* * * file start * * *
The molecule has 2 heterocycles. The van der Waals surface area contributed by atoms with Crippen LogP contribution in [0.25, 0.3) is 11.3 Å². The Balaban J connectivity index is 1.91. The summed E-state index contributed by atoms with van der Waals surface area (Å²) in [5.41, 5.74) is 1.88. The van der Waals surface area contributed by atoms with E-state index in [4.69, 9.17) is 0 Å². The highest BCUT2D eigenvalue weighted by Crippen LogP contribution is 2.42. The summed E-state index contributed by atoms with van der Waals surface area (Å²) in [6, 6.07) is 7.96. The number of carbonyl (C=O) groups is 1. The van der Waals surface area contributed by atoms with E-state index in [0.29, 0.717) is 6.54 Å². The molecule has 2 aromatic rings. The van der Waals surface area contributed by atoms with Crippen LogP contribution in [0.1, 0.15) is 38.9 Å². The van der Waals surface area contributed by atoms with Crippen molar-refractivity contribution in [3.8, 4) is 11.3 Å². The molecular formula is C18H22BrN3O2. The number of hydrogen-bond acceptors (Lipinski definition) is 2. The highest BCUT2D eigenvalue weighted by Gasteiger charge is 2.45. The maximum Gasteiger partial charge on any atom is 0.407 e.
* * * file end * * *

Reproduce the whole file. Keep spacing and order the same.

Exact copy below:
The molecule has 2 heterocycles. The van der Waals surface area contributed by atoms with Crippen LogP contribution in [0.25, 0.3) is 11.3 Å². The Balaban J connectivity index is 1.91. The summed E-state index contributed by atoms with van der Waals surface area (Å²) in [5.41, 5.74) is 1.88. The van der Waals surface area contributed by atoms with E-state index in [4.69, 9.17) is 0 Å². The highest BCUT2D eigenvalue weighted by Crippen LogP contribution is 2.42. The summed E-state index contributed by atoms with van der Waals surface area (Å²) in [6, 6.07) is 7.96. The number of carbonyl (C=O) groups is 1. The van der Waals surface area contributed by atoms with E-state index in [0.29, 0.717) is 6.54 Å². The molecule has 2 aromatic rings. The van der Waals surface area contributed by atoms with Crippen LogP contribution in [0.1, 0.15) is 38.9 Å². The van der Waals surface area contributed by atoms with Crippen molar-refractivity contribution in [3.8, 4) is 11.3 Å². The molecular formula is C18H22BrN3O2. The number of hydrogen-bond acceptors (Lipinski definition) is 2. The highest BCUT2D eigenvalue weighted by Gasteiger charge is 2.45. The maximum Gasteiger partial charge on any atom is 0.407 e.